And no, I have no idea how many blog posts I’ll eventually fill with pictures of memorable stuff from my mother’s apartment.  Every time we visit, we find more and more stuff … (more…)

We’re getting ready to go to my boyfriend’s parents’ house for Easter dinner this afternoon, which means that we made sure we had a big breakfast this morning so that we’d be able to last through the inevitable delays without our stomachs growling.  Eating a big breakfast before going out to eat is the exact opposite of my mother’s training, which was always to starve us before we went out to eat anywhere to make sure that we would eat unfamiliar food (and presumably not embarass her).

And so it begins.  Or, I should say, so it continues.

It’s hard to get my mother out of my head.  It’s hard to switch from present tense to past tense.  It’s hard not to go out to buy hot cross buns for her (they were one of her favorite foods), because I have to remind myself that she’s not around to enjoy them anymore.  And one of the reasons I was sad when I was cleaning out her fridge the other day was because I found one of the hot cross buns I’d recently bought her, still unopened.

This is a day for feeling nostalgic for different reasons.  I’m going to be seeing my boyfriend’s family today for the first time since my mother died, and since he’s already been warning me about how emotionally his mother reacted to the news I know this is going to be a very hard conversation.  I’m usually able to hold it together unless I’m in the privacy of my own home, but if she starts crying that’s going to set me off.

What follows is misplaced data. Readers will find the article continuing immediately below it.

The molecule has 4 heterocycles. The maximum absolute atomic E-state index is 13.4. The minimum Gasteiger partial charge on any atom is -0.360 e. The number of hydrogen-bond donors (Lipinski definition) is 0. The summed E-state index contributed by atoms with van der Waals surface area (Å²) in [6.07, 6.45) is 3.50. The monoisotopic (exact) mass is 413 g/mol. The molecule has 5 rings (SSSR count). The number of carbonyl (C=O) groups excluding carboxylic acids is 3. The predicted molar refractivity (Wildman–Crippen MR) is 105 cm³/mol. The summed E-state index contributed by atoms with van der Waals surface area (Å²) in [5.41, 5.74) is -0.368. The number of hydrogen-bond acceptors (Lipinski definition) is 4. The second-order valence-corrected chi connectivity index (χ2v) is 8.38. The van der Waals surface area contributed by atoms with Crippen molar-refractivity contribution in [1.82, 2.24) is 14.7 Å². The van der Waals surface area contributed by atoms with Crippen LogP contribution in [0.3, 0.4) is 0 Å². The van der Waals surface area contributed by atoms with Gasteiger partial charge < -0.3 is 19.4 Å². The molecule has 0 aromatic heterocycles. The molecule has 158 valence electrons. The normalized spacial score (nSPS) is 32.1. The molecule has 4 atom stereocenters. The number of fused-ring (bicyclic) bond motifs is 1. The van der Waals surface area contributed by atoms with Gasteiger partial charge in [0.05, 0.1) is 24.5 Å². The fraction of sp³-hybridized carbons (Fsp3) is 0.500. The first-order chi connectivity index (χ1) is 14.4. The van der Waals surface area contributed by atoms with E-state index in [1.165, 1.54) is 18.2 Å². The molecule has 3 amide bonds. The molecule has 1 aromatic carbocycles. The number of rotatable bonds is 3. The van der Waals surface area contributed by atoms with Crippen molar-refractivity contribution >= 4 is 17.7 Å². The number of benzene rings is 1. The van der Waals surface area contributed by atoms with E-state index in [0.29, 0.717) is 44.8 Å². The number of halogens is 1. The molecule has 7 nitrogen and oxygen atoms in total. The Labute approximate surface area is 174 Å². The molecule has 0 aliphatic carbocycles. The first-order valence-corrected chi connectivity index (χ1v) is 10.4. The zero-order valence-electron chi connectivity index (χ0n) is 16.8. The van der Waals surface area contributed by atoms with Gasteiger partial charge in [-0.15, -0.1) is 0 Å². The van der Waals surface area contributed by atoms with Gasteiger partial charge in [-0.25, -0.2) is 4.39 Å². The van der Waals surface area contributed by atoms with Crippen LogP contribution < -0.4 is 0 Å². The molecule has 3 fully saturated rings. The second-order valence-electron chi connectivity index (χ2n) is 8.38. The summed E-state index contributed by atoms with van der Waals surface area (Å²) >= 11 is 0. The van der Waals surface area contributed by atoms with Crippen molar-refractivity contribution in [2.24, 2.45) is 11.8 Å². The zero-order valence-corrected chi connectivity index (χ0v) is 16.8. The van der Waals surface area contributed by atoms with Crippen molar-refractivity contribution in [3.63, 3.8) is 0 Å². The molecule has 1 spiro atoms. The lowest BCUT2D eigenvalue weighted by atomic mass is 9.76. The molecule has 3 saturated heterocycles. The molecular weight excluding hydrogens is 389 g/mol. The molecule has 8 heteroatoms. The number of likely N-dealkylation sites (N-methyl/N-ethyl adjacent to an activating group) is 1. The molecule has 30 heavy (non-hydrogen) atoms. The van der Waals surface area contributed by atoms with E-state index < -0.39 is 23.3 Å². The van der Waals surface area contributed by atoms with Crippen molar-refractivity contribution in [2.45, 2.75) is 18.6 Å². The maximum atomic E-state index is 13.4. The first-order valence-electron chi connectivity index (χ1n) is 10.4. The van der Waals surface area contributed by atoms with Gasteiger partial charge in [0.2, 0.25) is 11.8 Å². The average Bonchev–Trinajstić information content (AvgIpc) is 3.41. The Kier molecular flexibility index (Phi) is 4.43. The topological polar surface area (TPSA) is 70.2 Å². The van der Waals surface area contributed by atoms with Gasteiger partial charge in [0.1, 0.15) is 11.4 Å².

So I’ve been spending the last day trying to occupy my brain in different ways.  I took more pictures when we cleaned out some more closets yesterday, and OMG I found some more awesome stuff (stay tuned for another photo post soon).

We’re planning to make a trip to Flushing Meadows next week to revisit the World’s Fair site — I’ve been there before to examine the bits and pieces of what’s left behind, but they’re going to have more stuff going on (and more stuff open) because it’s the 50th anniversary of the fair.  There are some really cool articles about the fair out now, including this one from the NYT that I found especially inspiring (ETA: this article is very cool, too!)  My boyfriend, who visited the fair multiple times as a kid, has been sharing some of his memories with me, too.

And I’m also planning a shopping trip to Coldwater Creek soon, because the company going out of business (*sob*) and me losing a bunch of weight mean that I’m going to need to get some new clothes very soon.

Overall, I’m trying to balance out the legal/financial/emotional issues that are all entangled with my mom’s life and death with the day-to-day stuff I need to do, like write book reviews and go back to my regular work schedule.  But for today, I’m going to deal with Easter and all that it entails.

ETA: Actually, it worked out well today.  There was no crying involved, and my boyfriend’s mother got out a box of family photos that I’d never seen before for us to share.  So it turned out to be both a comforting and productive visit.


My boyfriend got a portable hotspot for us to use, which is how I can share that we just found my great-uncle’s collection of coins from all over the world. I have no idea what’s valuable and what just has sentimental value, so a visit to an appraiser is in our future.

In the days since my mother passed away, my brother, my boyfriend, and I have been starting to tackle the massive task of going through several decades’ worth of accumulated STUFF in the apartment.